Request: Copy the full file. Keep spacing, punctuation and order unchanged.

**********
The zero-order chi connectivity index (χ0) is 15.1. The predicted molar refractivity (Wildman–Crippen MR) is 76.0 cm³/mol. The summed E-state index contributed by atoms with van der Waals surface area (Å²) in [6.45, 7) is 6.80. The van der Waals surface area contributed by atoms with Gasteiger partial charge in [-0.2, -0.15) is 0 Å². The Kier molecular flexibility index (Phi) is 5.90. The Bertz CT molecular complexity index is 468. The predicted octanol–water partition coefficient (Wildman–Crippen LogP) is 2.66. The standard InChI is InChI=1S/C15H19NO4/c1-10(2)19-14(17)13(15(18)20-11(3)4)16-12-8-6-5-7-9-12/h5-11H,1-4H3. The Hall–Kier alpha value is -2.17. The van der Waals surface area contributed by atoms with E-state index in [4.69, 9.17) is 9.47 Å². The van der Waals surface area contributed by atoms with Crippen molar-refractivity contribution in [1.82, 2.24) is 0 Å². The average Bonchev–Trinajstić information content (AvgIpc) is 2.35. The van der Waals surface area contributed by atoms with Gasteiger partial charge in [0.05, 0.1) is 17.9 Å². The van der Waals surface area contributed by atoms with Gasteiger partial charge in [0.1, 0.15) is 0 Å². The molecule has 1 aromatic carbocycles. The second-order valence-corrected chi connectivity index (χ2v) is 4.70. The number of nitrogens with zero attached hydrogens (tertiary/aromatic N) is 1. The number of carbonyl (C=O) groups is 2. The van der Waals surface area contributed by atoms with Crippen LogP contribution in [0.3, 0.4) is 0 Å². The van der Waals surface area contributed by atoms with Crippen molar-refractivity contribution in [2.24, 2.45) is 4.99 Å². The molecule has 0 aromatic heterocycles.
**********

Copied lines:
The zero-order chi connectivity index (χ0) is 15.1. The predicted molar refractivity (Wildman–Crippen MR) is 76.0 cm³/mol. The summed E-state index contributed by atoms with van der Waals surface area (Å²) in [6.45, 7) is 6.80. The van der Waals surface area contributed by atoms with Gasteiger partial charge in [-0.2, -0.15) is 0 Å². The Kier molecular flexibility index (Phi) is 5.90. The Bertz CT molecular complexity index is 468. The predicted octanol–water partition coefficient (Wildman–Crippen LogP) is 2.66. The standard InChI is InChI=1S/C15H19NO4/c1-10(2)19-14(17)13(15(18)20-11(3)4)16-12-8-6-5-7-9-12/h5-11H,1-4H3. The Hall–Kier alpha value is -2.17. The van der Waals surface area contributed by atoms with E-state index in [4.69, 9.17) is 9.47 Å². The van der Waals surface area contributed by atoms with Crippen molar-refractivity contribution in [1.82, 2.24) is 0 Å². The average Bonchev–Trinajstić information content (AvgIpc) is 2.35. The van der Waals surface area contributed by atoms with Gasteiger partial charge in [0.05, 0.1) is 17.9 Å². The van der Waals surface area contributed by atoms with Gasteiger partial charge in [0.1, 0.15) is 0 Å². The molecule has 1 aromatic carbocycles. The second-order valence-corrected chi connectivity index (χ2v) is 4.70. The number of nitrogens with zero attached hydrogens (tertiary/aromatic N) is 1. The number of carbonyl (C=O) groups is 2. The van der Waals surface area contributed by atoms with Crippen LogP contribution in [0.3, 0.4) is 0 Å². The van der Waals surface area contributed by atoms with Crippen molar-refractivity contribution in [2.24, 2.45) is 4.99 Å². The molecule has 0 aromatic heterocycles.